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FRI0212 What Are the Effects of Interventions Targetting Medication Adherence in Rheumatic Diseases: A Systematic Review
  1. M.A. De Vera,
  2. J. Galo
  1. Faculty of Pharmaceutical Sciences, University of British Columbia, Vancouver, Canada

Abstract

Background Recent medication adherence rates reported as low 30% in rheumatoid arthritis (RA),1 49% in systemic lupus erythematosus (SLE),1 and 17% in gout2 highlight the importance of understanding how health care providers can intervene and support patients. To date, there are no synthesis of the evidence on interventions targeting medication adherence and their effectiveness in rheumatology patients.

Objectives To systematically review studies of interventions targeting medication adherence in rheumatic diseases

Methods We searched Medline, Embase, PsycINFO, CINAHL, and Cochrane Central Register of Controlled Trials databases. We considered controlled, uncontrolled, prospective, retrospective, randomized, and non-randomized studies of interventions conducted among patients with rheumatic diseases (e.g., RA, SLE, psoriatic arthritis [PsA], gout). Medication adherence must be reported as a primary or secondary outcome. We classified interventions according to target (patient vs. provider), implementation (generalized vs. tailored), and focus (educational vs. behavioural vs. affective) and related these factors with reported effects.

Results Few studies met inclusion criteria – 4 in RA, 1 in RA and PsA, 1 in RA, PsA and inflammatory polyarthritis, and 1 in SLE (Table). Three studies in RA patients showed significant effects of a group patient meeting, one-on-one patient meeting, and cognitive behavioural therapy, respectively. Similarities across interventions are patient-tailored approaches that combine educational and affective methods. Three studies in RA patients alone or in RA, PsA, and/or inflammatory polyarthritis showed non-significant effects. A single study in SLE showed positive effects of patient counselling.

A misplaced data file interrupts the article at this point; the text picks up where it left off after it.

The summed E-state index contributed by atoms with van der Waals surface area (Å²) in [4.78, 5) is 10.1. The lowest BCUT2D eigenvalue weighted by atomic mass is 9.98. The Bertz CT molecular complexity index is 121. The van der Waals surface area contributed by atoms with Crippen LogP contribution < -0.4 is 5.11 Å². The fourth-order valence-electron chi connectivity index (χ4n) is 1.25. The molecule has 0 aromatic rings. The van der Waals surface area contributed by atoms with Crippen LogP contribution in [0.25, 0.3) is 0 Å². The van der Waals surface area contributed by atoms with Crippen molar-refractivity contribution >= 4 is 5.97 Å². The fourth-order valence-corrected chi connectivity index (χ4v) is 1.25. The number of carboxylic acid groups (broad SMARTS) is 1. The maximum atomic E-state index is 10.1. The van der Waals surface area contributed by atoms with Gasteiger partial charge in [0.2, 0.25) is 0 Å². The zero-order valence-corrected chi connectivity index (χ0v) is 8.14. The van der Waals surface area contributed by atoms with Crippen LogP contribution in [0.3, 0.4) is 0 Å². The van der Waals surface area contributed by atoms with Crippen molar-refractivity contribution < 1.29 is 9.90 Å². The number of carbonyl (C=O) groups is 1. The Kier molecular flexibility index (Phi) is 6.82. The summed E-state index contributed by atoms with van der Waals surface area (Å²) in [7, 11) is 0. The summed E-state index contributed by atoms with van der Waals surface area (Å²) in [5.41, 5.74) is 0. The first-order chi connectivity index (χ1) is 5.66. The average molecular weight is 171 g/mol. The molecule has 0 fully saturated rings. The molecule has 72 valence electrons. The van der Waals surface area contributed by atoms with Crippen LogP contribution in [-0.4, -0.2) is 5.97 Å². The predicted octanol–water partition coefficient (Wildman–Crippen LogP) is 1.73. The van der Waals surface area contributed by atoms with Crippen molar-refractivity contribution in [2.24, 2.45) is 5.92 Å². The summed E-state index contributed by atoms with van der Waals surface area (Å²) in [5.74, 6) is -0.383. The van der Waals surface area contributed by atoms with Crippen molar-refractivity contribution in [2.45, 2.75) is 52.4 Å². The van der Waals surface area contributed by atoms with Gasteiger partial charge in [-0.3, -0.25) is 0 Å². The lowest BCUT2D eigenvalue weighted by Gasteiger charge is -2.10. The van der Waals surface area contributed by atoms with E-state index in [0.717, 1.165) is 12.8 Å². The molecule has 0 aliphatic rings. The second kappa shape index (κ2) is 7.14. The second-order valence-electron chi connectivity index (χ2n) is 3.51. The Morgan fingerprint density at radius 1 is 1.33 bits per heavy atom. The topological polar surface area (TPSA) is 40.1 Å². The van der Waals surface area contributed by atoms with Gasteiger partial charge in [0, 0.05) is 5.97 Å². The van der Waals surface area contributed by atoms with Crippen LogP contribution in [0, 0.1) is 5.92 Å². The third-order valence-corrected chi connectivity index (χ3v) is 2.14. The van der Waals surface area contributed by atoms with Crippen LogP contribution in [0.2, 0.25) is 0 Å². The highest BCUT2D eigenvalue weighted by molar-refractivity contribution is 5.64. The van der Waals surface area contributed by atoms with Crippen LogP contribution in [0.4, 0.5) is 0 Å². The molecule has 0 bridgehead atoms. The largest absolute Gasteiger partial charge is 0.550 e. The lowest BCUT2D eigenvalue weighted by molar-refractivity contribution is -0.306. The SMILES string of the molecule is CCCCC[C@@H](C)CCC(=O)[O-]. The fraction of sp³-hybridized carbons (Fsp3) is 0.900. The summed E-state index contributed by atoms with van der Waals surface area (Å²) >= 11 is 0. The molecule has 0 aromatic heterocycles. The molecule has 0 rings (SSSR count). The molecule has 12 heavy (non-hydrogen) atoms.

Table 1.

Studies of medication adherence intervention(s) in patients with rheumatic diseases

Conclusions Despite consistent data on medication non-adherence in rheumatic diseases, there is limited and inconsistent literature on adherence interventions. Further research on interventions to improve medication adherence among rheumatology patients is needed.

References

  1. de Achaval S, Suarez-Almazor ME. Treatment adherence to disease-modifying antirheumatic drugs in patients with rheumatoid arthritis and systemic lupus erythematosus. International Journal of Clinical Rheumatology. 2010;5:313-326.

  2. Zandman-Goddard G, Amital H, Shamrayevsky N, Raz R, Shalev V, Chodick G. Rates of adherence and persistence with allopurinol therapy among gout patients in Israel. Rheumatology. Jun 2013;52(6):1126-1131.

Disclosure of Interest None declared

DOI 10.1136/annrheumdis-2014-eular.4753

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